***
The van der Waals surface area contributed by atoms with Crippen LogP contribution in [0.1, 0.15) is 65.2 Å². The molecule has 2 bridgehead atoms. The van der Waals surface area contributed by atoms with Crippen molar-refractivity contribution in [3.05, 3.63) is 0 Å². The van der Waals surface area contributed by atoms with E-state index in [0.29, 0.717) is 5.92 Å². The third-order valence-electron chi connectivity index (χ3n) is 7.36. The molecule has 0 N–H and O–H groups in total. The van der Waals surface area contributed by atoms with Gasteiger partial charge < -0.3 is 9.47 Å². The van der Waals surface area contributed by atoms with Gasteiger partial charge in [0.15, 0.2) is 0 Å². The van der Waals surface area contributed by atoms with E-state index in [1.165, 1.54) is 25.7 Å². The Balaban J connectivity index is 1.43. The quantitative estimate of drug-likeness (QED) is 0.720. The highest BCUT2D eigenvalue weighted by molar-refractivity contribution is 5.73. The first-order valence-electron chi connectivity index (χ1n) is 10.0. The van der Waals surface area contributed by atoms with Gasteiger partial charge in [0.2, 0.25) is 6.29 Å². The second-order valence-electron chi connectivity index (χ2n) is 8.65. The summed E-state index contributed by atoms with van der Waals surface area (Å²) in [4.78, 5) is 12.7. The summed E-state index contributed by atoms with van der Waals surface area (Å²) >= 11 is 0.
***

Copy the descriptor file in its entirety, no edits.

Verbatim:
The van der Waals surface area contributed by atoms with Crippen LogP contribution in [0.1, 0.15) is 65.2 Å². The molecule has 2 bridgehead atoms. The van der Waals surface area contributed by atoms with Crippen molar-refractivity contribution in [3.05, 3.63) is 0 Å². The van der Waals surface area contributed by atoms with E-state index in [0.29, 0.717) is 5.92 Å². The third-order valence-electron chi connectivity index (χ3n) is 7.36. The molecule has 0 N–H and O–H groups in total. The van der Waals surface area contributed by atoms with Gasteiger partial charge < -0.3 is 9.47 Å². The van der Waals surface area contributed by atoms with Gasteiger partial charge in [0.15, 0.2) is 0 Å². The van der Waals surface area contributed by atoms with E-state index in [1.165, 1.54) is 25.7 Å². The Balaban J connectivity index is 1.43. The quantitative estimate of drug-likeness (QED) is 0.720. The highest BCUT2D eigenvalue weighted by molar-refractivity contribution is 5.73. The first-order valence-electron chi connectivity index (χ1n) is 10.0. The van der Waals surface area contributed by atoms with Gasteiger partial charge in [0.2, 0.25) is 6.29 Å². The second-order valence-electron chi connectivity index (χ2n) is 8.65. The summed E-state index contributed by atoms with van der Waals surface area (Å²) in [4.78, 5) is 12.7. The summed E-state index contributed by atoms with van der Waals surface area (Å²) >= 11 is 0.